Sources: Redskins brass at odds over ending Robert Griffin III era

ByDianna Russini and Adam Schefter ESPN logo
Sunday, August 30, 2015

High-ranking Washington Redskins front-office officials and coaches want to part ways with quarterback Robert Griffin III, but are meeting resistance from team ownership, according to team and league sources.

The Redskins even have had trade conversations about Griffin with a handful of NFL teams, but have found no interest, and it remains unclear whether ownership would allow Washington to trade him, sources said.

It is becoming increasingly apparent that Griffin has lost his starting quarterback job, and depending on the events and conversations in the coming days, possibly his roster spot. Outside of ownership, there has been a groundswell of support from a strong segment of football people within the organization to change quarterbacks, but there is a question about whether they have the authority to part ways with Griffin, sources said.

Redskins general manager Scot McCloughan was hired this past offseason to rebuild the team, so he looms as a possible X factor in any big personnel decision that involves Griffin as teams trim their rosters from 90 to 53 players over the next week. McCloughan's ability to produce a resolution that all sides can live with now looms large.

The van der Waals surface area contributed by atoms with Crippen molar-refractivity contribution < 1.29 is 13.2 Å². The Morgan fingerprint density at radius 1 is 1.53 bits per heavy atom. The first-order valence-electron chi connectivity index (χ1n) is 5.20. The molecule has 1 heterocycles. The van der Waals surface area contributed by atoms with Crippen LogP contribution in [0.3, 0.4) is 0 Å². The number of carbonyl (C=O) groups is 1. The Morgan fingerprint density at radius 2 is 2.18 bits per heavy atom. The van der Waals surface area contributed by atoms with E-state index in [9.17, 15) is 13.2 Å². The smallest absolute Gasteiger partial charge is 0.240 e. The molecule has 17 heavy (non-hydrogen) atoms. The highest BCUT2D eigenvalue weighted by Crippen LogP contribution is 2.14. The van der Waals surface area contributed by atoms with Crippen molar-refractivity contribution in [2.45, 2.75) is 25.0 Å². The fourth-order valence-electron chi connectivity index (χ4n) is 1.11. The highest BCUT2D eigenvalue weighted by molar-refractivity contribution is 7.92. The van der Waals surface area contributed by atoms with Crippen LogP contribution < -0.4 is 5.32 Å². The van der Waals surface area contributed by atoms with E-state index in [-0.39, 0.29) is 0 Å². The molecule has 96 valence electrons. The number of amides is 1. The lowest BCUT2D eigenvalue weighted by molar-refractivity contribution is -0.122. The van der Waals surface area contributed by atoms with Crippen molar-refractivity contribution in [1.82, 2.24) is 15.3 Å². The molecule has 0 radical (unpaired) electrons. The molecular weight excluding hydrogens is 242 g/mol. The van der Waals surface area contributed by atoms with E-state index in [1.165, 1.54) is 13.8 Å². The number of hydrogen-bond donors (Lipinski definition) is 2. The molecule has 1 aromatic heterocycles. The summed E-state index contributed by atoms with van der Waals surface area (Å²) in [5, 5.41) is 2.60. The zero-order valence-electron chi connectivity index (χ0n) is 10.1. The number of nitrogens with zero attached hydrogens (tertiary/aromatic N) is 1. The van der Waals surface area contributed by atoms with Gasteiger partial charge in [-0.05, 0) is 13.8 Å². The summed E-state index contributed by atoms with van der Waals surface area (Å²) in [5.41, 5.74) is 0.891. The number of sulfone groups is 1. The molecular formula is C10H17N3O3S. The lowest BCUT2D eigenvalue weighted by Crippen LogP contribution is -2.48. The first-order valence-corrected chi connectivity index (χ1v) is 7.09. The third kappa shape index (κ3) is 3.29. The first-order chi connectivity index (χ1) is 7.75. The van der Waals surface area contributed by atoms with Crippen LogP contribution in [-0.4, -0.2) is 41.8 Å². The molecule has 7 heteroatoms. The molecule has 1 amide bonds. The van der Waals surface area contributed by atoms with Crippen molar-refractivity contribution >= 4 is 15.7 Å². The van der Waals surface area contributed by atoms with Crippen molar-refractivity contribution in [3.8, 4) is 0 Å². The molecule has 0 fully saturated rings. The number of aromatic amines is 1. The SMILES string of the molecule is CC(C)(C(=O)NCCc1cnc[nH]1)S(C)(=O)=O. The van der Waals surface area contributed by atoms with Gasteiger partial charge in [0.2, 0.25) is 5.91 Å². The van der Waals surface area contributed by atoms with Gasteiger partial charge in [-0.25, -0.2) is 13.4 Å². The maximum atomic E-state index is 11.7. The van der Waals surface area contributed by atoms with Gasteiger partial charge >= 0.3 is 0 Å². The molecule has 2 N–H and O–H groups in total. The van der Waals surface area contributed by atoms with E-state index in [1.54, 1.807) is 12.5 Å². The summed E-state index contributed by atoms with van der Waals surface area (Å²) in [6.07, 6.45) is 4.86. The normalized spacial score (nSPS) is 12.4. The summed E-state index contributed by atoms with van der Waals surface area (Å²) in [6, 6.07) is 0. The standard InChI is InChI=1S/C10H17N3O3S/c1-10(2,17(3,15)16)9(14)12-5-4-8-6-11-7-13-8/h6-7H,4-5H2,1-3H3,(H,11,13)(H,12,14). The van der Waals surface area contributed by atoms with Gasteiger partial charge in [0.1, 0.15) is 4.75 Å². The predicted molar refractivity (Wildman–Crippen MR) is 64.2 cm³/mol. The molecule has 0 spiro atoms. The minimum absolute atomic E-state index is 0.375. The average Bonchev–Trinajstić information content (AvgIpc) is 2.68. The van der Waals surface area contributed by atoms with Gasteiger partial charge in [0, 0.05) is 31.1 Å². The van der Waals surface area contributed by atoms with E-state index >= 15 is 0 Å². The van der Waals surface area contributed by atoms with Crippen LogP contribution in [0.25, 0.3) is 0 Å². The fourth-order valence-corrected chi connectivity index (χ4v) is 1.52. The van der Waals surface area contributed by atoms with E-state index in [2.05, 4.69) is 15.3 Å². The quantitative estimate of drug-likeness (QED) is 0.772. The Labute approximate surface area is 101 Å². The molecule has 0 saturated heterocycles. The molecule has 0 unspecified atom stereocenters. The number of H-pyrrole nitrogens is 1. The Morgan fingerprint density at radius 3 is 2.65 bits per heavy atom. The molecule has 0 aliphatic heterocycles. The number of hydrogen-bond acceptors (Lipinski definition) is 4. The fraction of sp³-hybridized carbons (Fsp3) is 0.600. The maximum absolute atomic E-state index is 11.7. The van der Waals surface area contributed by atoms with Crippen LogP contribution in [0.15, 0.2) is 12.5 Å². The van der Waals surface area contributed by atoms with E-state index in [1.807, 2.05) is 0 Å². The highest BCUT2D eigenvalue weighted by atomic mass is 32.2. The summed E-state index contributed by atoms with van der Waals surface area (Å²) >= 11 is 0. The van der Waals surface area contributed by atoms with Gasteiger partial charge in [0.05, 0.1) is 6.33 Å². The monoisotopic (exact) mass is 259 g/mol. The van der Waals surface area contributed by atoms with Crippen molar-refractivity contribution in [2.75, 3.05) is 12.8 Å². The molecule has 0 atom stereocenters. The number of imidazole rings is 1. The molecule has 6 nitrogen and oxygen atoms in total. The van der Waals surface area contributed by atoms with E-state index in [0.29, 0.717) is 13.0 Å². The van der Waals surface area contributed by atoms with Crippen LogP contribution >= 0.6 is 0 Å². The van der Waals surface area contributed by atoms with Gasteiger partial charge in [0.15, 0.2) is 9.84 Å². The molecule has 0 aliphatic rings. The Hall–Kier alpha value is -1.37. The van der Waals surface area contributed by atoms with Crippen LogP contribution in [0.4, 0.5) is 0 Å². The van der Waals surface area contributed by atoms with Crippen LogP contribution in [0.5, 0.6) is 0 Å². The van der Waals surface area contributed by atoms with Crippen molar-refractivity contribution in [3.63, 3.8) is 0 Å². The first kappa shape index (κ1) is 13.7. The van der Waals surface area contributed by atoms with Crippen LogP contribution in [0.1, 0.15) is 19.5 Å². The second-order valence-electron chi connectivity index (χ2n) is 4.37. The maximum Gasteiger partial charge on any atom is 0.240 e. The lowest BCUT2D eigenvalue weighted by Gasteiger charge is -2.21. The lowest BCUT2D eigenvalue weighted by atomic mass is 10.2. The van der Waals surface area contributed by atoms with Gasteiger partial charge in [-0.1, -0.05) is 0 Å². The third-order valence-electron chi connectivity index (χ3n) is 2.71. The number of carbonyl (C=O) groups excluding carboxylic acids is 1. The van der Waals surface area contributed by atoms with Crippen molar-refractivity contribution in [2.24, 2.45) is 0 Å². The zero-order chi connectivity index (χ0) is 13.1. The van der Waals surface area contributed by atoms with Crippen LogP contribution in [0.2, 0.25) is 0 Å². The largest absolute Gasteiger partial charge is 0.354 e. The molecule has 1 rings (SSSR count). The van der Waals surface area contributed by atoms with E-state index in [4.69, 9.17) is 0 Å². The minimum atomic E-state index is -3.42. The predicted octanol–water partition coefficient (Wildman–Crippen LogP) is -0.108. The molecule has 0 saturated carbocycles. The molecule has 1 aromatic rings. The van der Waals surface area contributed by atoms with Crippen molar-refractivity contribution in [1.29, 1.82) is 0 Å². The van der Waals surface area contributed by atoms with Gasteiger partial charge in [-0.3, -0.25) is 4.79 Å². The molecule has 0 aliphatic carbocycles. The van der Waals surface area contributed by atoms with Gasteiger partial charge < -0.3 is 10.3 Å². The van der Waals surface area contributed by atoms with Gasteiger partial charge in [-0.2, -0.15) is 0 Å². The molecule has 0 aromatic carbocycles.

One of the main issues now for the Redskins and other teams is Griffin's contract, which is guaranteed for $16.1 million in 2016 for injury only. When the Redskins announced they picked up the fifth-year option in Griffin's contract in April, many expected it to tie him to the franchise through 2016. Instead, it may have the opposite effect.

If Washington plays Griffin this season -- and the NFL still has not cleared him to return to action from a recent concussion -- and he gets injured again, the Redskins cannot cut him until he's cleared to play again. In addition, should Griffin suffer an injury that extends into the 2016 season, his $16.1 million salary for next season is guaranteed. That could also scare off some teams interested in trading for Griffin.

Even if ownership prevails and convinces the Redskins' front office to keep Griffin, he is not expected to hold on to his starting quarterback job. The Redskins are determined to start a different quarterback on opening day against the Miami Dolphins, and Griffin's time as the starter now appears over. The more significant question is whether his time in Washington is as well.

ESPN senior NFL Insider Chris Mortensen contributed to this report.

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